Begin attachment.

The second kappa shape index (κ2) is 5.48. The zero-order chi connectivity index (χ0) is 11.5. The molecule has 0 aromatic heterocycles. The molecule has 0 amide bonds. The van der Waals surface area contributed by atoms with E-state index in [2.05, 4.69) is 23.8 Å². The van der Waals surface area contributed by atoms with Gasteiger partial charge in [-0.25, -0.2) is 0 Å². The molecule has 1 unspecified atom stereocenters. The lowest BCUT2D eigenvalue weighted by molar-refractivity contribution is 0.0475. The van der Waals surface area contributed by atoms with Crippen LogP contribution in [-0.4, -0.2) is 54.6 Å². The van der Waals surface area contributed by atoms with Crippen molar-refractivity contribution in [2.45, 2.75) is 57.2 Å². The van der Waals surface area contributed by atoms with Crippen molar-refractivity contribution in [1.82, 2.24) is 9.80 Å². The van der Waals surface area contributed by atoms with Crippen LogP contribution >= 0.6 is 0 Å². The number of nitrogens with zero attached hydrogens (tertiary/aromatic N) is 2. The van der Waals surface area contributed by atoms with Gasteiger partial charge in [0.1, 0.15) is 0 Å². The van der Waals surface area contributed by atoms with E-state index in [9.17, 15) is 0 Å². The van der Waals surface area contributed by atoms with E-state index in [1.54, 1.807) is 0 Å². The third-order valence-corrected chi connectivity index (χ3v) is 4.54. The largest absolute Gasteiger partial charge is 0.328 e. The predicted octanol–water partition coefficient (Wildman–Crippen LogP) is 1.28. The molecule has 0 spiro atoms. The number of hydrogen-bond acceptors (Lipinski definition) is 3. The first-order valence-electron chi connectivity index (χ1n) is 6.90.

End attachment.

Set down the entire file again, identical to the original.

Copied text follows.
The second kappa shape index (κ2) is 5.48. The zero-order chi connectivity index (χ0) is 11.5. The molecule has 0 aromatic heterocycles. The molecule has 0 amide bonds. The van der Waals surface area contributed by atoms with E-state index in [2.05, 4.69) is 23.8 Å². The van der Waals surface area contributed by atoms with Gasteiger partial charge in [-0.25, -0.2) is 0 Å². The molecule has 1 unspecified atom stereocenters. The lowest BCUT2D eigenvalue weighted by molar-refractivity contribution is 0.0475. The van der Waals surface area contributed by atoms with Crippen LogP contribution in [-0.4, -0.2) is 54.6 Å². The van der Waals surface area contributed by atoms with Crippen molar-refractivity contribution in [2.45, 2.75) is 57.2 Å². The van der Waals surface area contributed by atoms with Crippen molar-refractivity contribution in [1.82, 2.24) is 9.80 Å². The van der Waals surface area contributed by atoms with Crippen LogP contribution >= 0.6 is 0 Å². The number of nitrogens with zero attached hydrogens (tertiary/aromatic N) is 2. The van der Waals surface area contributed by atoms with Gasteiger partial charge in [0.1, 0.15) is 0 Å². The van der Waals surface area contributed by atoms with E-state index in [9.17, 15) is 0 Å². The van der Waals surface area contributed by atoms with E-state index in [1.54, 1.807) is 0 Å². The third-order valence-corrected chi connectivity index (χ3v) is 4.54. The largest absolute Gasteiger partial charge is 0.328 e. The predicted octanol–water partition coefficient (Wildman–Crippen LogP) is 1.28. The molecule has 0 spiro atoms. The number of hydrogen-bond acceptors (Lipinski definition) is 3. The first-order valence-electron chi connectivity index (χ1n) is 6.90.